The meeting, which is open to the public, will be held at the Sheraton Crystal City Hotel, 1800 Jefferson Davis Highway, Arlington, Va.

Additional information about the meeting and the EPA's request for public comments can be retrieved by the Federal Register published on Sept. 19 and Sept. 20 at http://www.access.gpo.gov/su_docs/aces/aces140.html.

For more information on CCA-related issues, visit Waste Age's Special Report at http://www.industryclick.com/microsites/index.asp?srid=10070&magazineid=121&SiteID=27.

Senate Passes Fuel Additive Bill Washington, D.C. -- The Senate Environment and Public Works Committee voted Tuesday on a bill, S.950, that will phase out methyl tertiary butyl ether (MTBE), an additive that makes fuel burn cleaner but that also has links to cancer and has been found to pollute groundwater.

MTBE has allowed states to meet a federal requirement that gasoline contain a 2 percent oxygen additive to cut down on air pollution. If approved, the bill would give each state governor the power to exempt his state from the 2 percent federal requirement, which farm state senators have seen as a threat to Midwest ethanol manufacturers. Corn-based ethanol is the only other fuel oxygenate available and apparently is safe to use. Without the requirement in place, ethanol demand would drop significantly.

Sponsored by Sen. Bob Smith, R-N.H., the bill also would authorize $400 million for monitoring and cleanup of MTBE contamination from leaking underground storage tanks.

Sen. Christopher Bond, R-Mo., an opponent of the bill, said it only will increase the nation's reliance on foreign oil. The Department of Energy also has estimated that the bill may reduce U.S. gasoline supplies by more than 400,000 barrels per day.

NEWSBRIEFS: Acquisitions, Awards, etc.


- Bollegraaf Recycling Machinery (Bollegraaf Beheer Appingedam BV), Appingedam, The Netherlands, has announced it is acquiring Lubo Screening and Recycling Systems BV and Lubo Machinery Trading BV, Lincolnwood, Ill.

- Peterson Pacific Corp., Eugene Ore., has acquired Blo-Tech Systems, Eugene, Ore.


- Rossignol, Montsurs, France, was awarded second prize for innovation at the Europropre 2001 trade show for its Collecplast waste container.

- The Illinois Recycling Association (IRA), Oak Park, Ill., has announced the winners of its 2001 Excellence in Recycling awards at its 21st annual conference and trade show. The winners are: Recycler of the Year, Lynn Wolgamoot, Vermillion County, Danville; Recycling Educator of the Year, Kay McKeen, SCRAP/SCARCE, Wheaton; Outstanding High School Environmental Clubs: Earth Club, Lake Park High School, Roselle, and CM Recyclers, Civic Memorial High School, Bethalto; Outstanding Use of Recycled Material, Bio Industries, Addison, Ill.; Outstanding University Program, University of Illinois, Chicago; Outstanding Service Provider, Abitibi Consolidated, St. Charles, Ill.; Outstanding Business Recycling and Waste Reduction Program, PPG Industries, Mt. Zion, Ill.; Outstanding Community Service Program, Resource Center, Chicago; and Outstanding Government Leadership, City of Naperville.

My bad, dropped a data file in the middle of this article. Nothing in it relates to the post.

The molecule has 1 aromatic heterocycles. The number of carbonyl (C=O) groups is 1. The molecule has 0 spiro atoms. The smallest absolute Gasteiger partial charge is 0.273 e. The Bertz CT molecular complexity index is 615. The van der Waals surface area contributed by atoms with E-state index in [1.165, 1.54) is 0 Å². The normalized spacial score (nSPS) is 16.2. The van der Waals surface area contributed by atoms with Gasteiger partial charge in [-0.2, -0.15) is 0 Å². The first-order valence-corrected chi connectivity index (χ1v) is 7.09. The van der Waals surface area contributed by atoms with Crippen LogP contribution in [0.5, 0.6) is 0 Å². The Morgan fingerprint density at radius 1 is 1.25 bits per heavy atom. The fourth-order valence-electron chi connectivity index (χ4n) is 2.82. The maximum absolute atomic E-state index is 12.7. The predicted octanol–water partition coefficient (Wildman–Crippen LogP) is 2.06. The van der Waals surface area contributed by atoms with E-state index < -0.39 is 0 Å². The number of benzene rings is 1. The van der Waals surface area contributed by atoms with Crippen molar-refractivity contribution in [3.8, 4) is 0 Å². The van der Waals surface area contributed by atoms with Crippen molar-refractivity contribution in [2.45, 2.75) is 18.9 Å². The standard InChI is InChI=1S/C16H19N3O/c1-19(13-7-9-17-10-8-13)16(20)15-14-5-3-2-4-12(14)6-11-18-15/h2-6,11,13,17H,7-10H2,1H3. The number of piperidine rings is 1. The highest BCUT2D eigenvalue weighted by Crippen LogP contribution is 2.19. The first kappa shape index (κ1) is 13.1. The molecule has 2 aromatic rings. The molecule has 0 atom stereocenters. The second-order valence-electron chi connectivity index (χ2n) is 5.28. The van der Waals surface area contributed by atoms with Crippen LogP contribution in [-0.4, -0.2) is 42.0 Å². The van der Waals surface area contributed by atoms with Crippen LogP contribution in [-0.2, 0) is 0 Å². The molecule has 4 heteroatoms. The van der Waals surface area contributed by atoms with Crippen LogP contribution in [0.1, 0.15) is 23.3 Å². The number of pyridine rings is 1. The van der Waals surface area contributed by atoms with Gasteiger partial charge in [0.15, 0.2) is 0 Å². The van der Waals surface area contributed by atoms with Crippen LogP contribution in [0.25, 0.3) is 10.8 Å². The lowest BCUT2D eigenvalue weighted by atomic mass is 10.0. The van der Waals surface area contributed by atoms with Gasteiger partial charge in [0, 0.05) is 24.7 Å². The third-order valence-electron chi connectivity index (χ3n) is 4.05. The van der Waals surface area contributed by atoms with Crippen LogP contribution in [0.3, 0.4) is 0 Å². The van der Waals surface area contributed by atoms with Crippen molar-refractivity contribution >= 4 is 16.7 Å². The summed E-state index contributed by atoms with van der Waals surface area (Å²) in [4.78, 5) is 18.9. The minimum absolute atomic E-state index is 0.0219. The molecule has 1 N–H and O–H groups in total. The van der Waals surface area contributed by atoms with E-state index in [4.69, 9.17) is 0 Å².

November 27-30, 2001

Environment Japan 2001 Chiba City, Japan. Contact: Jerry Mayeroff for the Japan External Trade Organization, 401 North Michigan Avenue, Suite 660, Chicago, Ill. 60611. Phone: (773) 761-0868.

November 28-29, 2001

Business Energy Solutions Expo Orlando, Fla. Contact: The Association of Energy Engineers (AEE). Fax: (770) 381-9865. Website: http://www.aeecenter.org/bese.

December 3-6, 2001

14th International Conference on Site Remediation and Environmental Management

Orlando, Fla. Contact: Paul Reneau, Gas Technology Institute (GTI), 1700 South Mount Prospect Road, Des Plaines, Ill. 60018-1804. Phone: (847) 768-0780. Fax: (847) 768-0501. mailto:[email protected]

December 4-7, 2001

17th Annual Pollutec International Exhibition of Environment Equipment, Technologies and Service for Industry

Paris-Nord Villepinte, France. Contact: Emmanuelle Cade, International Trade Exhibitions in France Inc., 1611 North Kent Street, Suite 903, Arlington, Va. 22209. Phone toll-free: (888) 522-5001. Fax: (703) 522-5005. mailto:[email protected] Website: http://www.pollutec.com.



- WASTECON 2001 Show Guide: Your guide to working WASTECON, including the exhibitor list, floorplan and technical session descriptions.

- A Tale of Two Baltimores: Welcome to WASTECON 2001 in Baltimore. But which Baltimore?

- Boulder County Fights Back: One county in conservative Colorado overcame a mountain of political and economic obstacles to tell a successful waste diversion story.

Business Trends:

- Recycling Means Big Business for Buckeye State

- Attorney-Client Secrets Revealed?

- Alternative Insurance Paints a Pretty Picture

Business Briefs:

- Paper Recovery Rate Reaches an All-Time High

- Birth Defects Tied To Landfill Proximity

- Diesel Sulfur Panel Draws Controversy


- Profiles in Garbage: Newspaper, by Chaz Miller

- Circular File: Mandatory Garbage, by Chaz Miller

- MSW Manager: And the Trash Goes On, by Bill Knapp

- EIA: Fresno Landfill Has Value As a Landmark, by Alice P. Jacobsohn

- Legal: Carbone-anza?, by Barry Shanoff